Monday, November 20, 2006

The Holiday Shuffle

Since we're getting into holiday season again, I'm staring down the barrel of multiple long drives with the four of us stuffed into my little car for hours on end.

This gets old very quickly.

This weekend we did the first of many – 4 ½ hours there on Saturday, 4 ½ hours back on Sunday. Truth be told, we felt lucky to make it in only 4 ½ hours, since we usually hit at least one really nasty patch of construction that adds a good (bad) half hour. (Anybody who has driven on the East Coast can attest to the traffic.) Since the car is small and the children are young, we have to stuff it with carseats and young child paraphernalia, snacks, and whatever we can find to keep them entertained/distracted while we're moving. The Wife usually winds up with bags between her feet and a sore neck from constantly turning around to tend to whatever emergency cropped up this time.

The Boy and The Girl have developed their own very specific tastes in music, and they can get pretty demanding when they're bored and/or frustrated, so just keeping up with that is draining.

Although there aren't many of us in the extended family, each subunit of the family lives in a different state. None of the destinations are quite far enough to justify flying, but they're all too long to make driving really convenient. Even Amtrak doesn't really help, since it's only of value in going from city center to city center, and we all live in suburbs.

The holiday shuffle has changed over the years. In my teens and even into college, the big issue was seeing both parents (they're divorced) for the right amount of time. When they lived in separate and non-adjoining states, this was not a trivial challenge. (For an eerily accurate portrayal of a teen's-eye-view of 'amicable' divorce in the 1980's, see The Squid and The Whale. TW and I watched it at home a few weeks ago. When it was over, I held her for a long, long time.)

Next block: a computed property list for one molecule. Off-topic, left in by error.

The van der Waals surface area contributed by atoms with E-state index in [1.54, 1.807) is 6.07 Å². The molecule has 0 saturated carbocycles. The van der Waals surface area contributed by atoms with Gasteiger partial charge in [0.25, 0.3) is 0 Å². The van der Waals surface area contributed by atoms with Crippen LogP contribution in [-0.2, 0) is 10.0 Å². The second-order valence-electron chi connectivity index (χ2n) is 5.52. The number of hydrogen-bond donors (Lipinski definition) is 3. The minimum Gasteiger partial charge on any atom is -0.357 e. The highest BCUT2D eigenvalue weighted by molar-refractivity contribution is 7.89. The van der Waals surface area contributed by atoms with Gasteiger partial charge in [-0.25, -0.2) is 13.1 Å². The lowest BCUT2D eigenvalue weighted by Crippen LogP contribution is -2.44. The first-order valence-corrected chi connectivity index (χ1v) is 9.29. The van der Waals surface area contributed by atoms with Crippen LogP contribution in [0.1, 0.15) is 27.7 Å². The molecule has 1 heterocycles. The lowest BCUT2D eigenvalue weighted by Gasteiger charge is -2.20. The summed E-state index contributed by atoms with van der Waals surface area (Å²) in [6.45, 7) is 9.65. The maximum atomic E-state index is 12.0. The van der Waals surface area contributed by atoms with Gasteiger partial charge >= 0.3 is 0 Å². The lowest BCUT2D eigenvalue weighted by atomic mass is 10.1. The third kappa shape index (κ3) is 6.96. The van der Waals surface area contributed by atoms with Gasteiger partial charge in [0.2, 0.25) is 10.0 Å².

In grad school, affording to go anywhere at all was the issue. I recall a few times driving the Toyota Tercel up to Northern Town, hoping against hope that none of the failing systems would finally give out en route. The worst happened one year when the Tercel threw a rod almost exactly halfway between Northern Town and home. A week of rental car hell ensued. I still think I'm get time off purgatory for that one.

I also have an issue with the idiot who decided to put all the major holidays in blizzard season. Saturnalia, my ass. It's unsafe to put people on the highways for long distances in late December. There were treks to and from Northern Town on which I seriously wondered just what the hell I was doing on the road in the first place. Have you ever had to pull over on a major highway because the 18-wheeler in front of you kicked up so much slush on your windshield that it overpowered your wipers? I have. Have you ever driven 15 mph on a nearly-deserted highway because it was snowing sideways so intensely that you couldn't see well enough to go faster? Me, too.

Every so often, we think about buying something bigger to at least make the drive less cramped. (The Mazda5 looks sort of interesting – anybody out there have feedback on that?) But that would involve spending money we don't have right now, and it would only solve a peripheral problem.

When did entertaining the kids in the car become mandatory, anyway? I remember as a young kid spending many hours in the back seat of my Dad's Ford Maverick (Motto: “At least it's not a Pinto!”) on the way to one set of grandparents or the other, bored out of my mind. It built character, or something. Kids today...

I know I'm being churlish. In the grand scheme of things, it's wonderful that we have people worth driving to, and are soon to have even more. The visits themselves are worthwhile, and relationships require tending. As soon as my lower back stops hurting, I'll take the long view. Until then, I'll just be crabby and sore. The joys of pushing 40...